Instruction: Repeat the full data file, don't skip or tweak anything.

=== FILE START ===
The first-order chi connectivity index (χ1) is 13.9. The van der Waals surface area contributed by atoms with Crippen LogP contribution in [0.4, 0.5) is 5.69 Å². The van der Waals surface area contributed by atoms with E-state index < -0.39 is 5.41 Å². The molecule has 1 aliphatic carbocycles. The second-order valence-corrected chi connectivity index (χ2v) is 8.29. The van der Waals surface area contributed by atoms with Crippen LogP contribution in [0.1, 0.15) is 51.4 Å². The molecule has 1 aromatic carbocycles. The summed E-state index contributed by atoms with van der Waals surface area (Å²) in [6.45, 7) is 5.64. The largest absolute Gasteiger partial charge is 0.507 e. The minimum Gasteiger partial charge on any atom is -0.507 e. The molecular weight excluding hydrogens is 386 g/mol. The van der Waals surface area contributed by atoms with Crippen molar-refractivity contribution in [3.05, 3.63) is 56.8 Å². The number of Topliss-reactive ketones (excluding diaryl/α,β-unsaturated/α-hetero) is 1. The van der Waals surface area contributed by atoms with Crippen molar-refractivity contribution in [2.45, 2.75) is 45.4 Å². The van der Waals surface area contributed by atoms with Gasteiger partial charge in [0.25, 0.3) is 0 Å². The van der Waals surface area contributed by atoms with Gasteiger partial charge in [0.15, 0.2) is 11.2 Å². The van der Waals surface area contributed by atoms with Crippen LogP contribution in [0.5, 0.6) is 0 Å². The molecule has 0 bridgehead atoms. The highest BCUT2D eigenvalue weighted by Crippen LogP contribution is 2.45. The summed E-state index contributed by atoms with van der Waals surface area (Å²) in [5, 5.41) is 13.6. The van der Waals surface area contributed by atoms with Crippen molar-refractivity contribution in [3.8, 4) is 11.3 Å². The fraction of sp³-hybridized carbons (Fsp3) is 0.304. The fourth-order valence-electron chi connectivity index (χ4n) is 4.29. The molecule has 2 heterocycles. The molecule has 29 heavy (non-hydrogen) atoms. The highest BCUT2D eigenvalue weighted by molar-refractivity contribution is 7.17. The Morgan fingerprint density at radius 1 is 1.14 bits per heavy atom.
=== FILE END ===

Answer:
The first-order chi connectivity index (χ1) is 13.9. The van der Waals surface area contributed by atoms with Crippen LogP contribution in [0.4, 0.5) is 5.69 Å². The van der Waals surface area contributed by atoms with E-state index < -0.39 is 5.41 Å². The molecule has 1 aliphatic carbocycles. The second-order valence-corrected chi connectivity index (χ2v) is 8.29. The van der Waals surface area contributed by atoms with Crippen LogP contribution in [0.1, 0.15) is 51.4 Å². The molecule has 1 aromatic carbocycles. The summed E-state index contributed by atoms with van der Waals surface area (Å²) in [6.45, 7) is 5.64. The largest absolute Gasteiger partial charge is 0.507 e. The minimum Gasteiger partial charge on any atom is -0.507 e. The molecular weight excluding hydrogens is 386 g/mol. The van der Waals surface area contributed by atoms with Crippen molar-refractivity contribution in [3.05, 3.63) is 56.8 Å². The number of Topliss-reactive ketones (excluding diaryl/α,β-unsaturated/α-hetero) is 1. The van der Waals surface area contributed by atoms with Crippen molar-refractivity contribution in [2.45, 2.75) is 45.4 Å². The van der Waals surface area contributed by atoms with Gasteiger partial charge in [0.25, 0.3) is 0 Å². The van der Waals surface area contributed by atoms with Gasteiger partial charge in [0.15, 0.2) is 11.2 Å². The van der Waals surface area contributed by atoms with Crippen LogP contribution in [0.5, 0.6) is 0 Å². The molecule has 0 bridgehead atoms. The highest BCUT2D eigenvalue weighted by Crippen LogP contribution is 2.45. The summed E-state index contributed by atoms with van der Waals surface area (Å²) in [5, 5.41) is 13.6. The van der Waals surface area contributed by atoms with Crippen molar-refractivity contribution in [3.8, 4) is 11.3 Å². The fraction of sp³-hybridized carbons (Fsp3) is 0.304. The fourth-order valence-electron chi connectivity index (χ4n) is 4.29. The molecule has 2 heterocycles. The molecule has 29 heavy (non-hydrogen) atoms. The highest BCUT2D eigenvalue weighted by molar-refractivity contribution is 7.17. The Morgan fingerprint density at radius 1 is 1.14 bits per heavy atom.